An effective strategy should proactively identify potential pitfalls and include strong mitigations against them. Avoiding and quickly overcoming obstacles will prevent your initiatives from stalling and help ensure your objectives are achieved.
5. Outline your approach
An approach provides a methodology for executing your strategy.
An approach provides a framework for building tactics that address the strategy and guides an organization on how to execute their strategic plan.
Building on Boeing’s posited strategy of improving leadership training and implementing practices to attract and retain top talent, their approach may be to identify key leadership competencies, build and implement training that addresses these competencies, deliver the training, and track effectiveness. Identify, Build, Deliver, and Track.
6. Get down to tactics
The tactics are the final, and smallest pieces of a good strategic plan, but by no means the least necessary. Tactics are focused initiatives, projects, or programs that allow organizations to execute a strategic plan as defined by the approach.
Tactics are the key to execution, the actions that you actually take to make it all happen.
Returning to the Boeing example provided above, each step of the posited approach – identify, build deliver, and track – is a tactic executed within the framework of their approach, aligning to their strategy. Although they may not seem connected at first glance, with effective strategic planning, they can all be tied back to the strategy, objectives, mission, and vision, and ultimately drive success.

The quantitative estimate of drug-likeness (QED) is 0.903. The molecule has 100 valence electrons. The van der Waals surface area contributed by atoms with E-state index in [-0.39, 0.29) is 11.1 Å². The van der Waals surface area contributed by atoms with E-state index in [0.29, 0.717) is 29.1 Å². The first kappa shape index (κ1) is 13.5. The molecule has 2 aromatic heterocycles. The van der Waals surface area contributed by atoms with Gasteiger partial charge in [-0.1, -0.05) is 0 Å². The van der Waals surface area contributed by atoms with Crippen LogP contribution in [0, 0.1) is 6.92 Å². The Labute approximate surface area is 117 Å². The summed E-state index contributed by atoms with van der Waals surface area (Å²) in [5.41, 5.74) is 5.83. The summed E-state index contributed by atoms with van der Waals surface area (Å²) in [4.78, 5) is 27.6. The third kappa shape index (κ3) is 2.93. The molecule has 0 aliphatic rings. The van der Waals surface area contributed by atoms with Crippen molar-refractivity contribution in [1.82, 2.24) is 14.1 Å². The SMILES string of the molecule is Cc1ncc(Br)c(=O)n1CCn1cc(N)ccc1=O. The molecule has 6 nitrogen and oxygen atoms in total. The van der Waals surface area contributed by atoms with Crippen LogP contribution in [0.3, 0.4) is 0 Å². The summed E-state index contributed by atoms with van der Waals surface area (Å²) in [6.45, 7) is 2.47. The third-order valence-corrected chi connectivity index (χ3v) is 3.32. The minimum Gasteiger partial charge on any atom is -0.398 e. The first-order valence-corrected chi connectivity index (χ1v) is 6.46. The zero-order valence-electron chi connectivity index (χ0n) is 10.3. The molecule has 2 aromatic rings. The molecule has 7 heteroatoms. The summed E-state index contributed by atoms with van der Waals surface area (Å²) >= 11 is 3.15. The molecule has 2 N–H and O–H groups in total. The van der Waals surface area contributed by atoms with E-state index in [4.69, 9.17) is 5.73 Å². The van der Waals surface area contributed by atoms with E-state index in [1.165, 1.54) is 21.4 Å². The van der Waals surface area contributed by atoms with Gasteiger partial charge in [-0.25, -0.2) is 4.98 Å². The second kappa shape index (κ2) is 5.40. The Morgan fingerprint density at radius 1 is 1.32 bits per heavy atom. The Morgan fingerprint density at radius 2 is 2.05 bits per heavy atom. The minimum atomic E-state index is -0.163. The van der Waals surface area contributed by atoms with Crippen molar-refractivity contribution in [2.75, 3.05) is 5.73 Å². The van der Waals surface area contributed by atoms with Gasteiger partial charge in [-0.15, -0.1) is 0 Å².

At The Spur Group, we believe that developing each of these elements lays the groundwork for your organization’s success. It aligns your team around a single purpose, identifies what success looks like, and breaks down the details on how your organization will achieve that success.
Dan leads The Spur Group’s channel management, sales transformation and business operations practices with over 11 years of industry experience. Dan has led countless projects and strategic initiatives across channel management and channel incentives programs within technology companies such as Microsoft, Cisco and...